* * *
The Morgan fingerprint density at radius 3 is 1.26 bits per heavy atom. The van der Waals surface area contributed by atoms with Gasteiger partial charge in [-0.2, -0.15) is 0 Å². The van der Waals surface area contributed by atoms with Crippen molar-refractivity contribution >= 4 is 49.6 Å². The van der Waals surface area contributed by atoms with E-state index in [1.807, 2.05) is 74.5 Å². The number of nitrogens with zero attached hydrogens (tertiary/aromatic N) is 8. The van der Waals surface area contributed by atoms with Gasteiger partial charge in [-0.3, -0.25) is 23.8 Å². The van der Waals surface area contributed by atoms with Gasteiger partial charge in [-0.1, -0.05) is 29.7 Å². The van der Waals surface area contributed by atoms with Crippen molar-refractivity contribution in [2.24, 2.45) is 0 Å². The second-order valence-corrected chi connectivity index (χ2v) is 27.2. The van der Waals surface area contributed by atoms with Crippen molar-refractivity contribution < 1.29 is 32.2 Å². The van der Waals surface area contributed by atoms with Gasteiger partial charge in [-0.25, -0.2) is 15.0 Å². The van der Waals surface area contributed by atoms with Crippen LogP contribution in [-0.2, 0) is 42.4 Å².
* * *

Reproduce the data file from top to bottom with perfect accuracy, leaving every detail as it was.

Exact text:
The Morgan fingerprint density at radius 3 is 1.26 bits per heavy atom. The van der Waals surface area contributed by atoms with Gasteiger partial charge in [-0.2, -0.15) is 0 Å². The van der Waals surface area contributed by atoms with Crippen molar-refractivity contribution >= 4 is 49.6 Å². The van der Waals surface area contributed by atoms with E-state index in [1.807, 2.05) is 74.5 Å². The number of nitrogens with zero attached hydrogens (tertiary/aromatic N) is 8. The van der Waals surface area contributed by atoms with Gasteiger partial charge in [-0.3, -0.25) is 23.8 Å². The van der Waals surface area contributed by atoms with Gasteiger partial charge in [-0.1, -0.05) is 29.7 Å². The van der Waals surface area contributed by atoms with Crippen molar-refractivity contribution in [2.24, 2.45) is 0 Å². The second-order valence-corrected chi connectivity index (χ2v) is 27.2. The van der Waals surface area contributed by atoms with Crippen molar-refractivity contribution < 1.29 is 32.2 Å². The van der Waals surface area contributed by atoms with Gasteiger partial charge in [-0.25, -0.2) is 15.0 Å². The van der Waals surface area contributed by atoms with Crippen LogP contribution in [-0.2, 0) is 42.4 Å².